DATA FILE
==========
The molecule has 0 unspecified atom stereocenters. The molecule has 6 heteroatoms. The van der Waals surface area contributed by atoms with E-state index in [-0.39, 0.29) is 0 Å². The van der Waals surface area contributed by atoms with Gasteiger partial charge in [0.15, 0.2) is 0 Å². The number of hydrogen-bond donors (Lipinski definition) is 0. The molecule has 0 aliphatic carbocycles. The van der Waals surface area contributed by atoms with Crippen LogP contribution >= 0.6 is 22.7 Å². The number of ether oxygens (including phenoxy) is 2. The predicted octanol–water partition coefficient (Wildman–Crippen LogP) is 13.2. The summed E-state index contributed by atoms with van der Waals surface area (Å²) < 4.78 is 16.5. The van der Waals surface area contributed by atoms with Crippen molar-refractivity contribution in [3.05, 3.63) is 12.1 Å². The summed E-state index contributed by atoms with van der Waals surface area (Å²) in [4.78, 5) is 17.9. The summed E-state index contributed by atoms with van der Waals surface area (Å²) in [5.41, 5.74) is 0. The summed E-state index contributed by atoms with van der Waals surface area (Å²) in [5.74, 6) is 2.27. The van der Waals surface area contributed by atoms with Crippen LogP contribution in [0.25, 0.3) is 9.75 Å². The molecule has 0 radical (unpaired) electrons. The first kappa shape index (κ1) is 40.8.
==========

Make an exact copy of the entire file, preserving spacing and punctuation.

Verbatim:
The molecule has 0 unspecified atom stereocenters. The molecule has 6 heteroatoms. The van der Waals surface area contributed by atoms with E-state index in [-0.39, 0.29) is 0 Å². The van der Waals surface area contributed by atoms with Gasteiger partial charge in [0.15, 0.2) is 0 Å². The number of hydrogen-bond donors (Lipinski definition) is 0. The molecule has 0 aliphatic carbocycles. The van der Waals surface area contributed by atoms with Crippen LogP contribution >= 0.6 is 22.7 Å². The number of ether oxygens (including phenoxy) is 2. The predicted octanol–water partition coefficient (Wildman–Crippen LogP) is 13.2. The summed E-state index contributed by atoms with van der Waals surface area (Å²) < 4.78 is 16.5. The van der Waals surface area contributed by atoms with Crippen molar-refractivity contribution in [3.05, 3.63) is 12.1 Å². The summed E-state index contributed by atoms with van der Waals surface area (Å²) in [4.78, 5) is 17.9. The summed E-state index contributed by atoms with van der Waals surface area (Å²) in [5.41, 5.74) is 0. The summed E-state index contributed by atoms with van der Waals surface area (Å²) in [5.74, 6) is 2.27. The van der Waals surface area contributed by atoms with Crippen LogP contribution in [0.25, 0.3) is 9.75 Å². The molecule has 0 radical (unpaired) electrons. The first kappa shape index (κ1) is 40.8.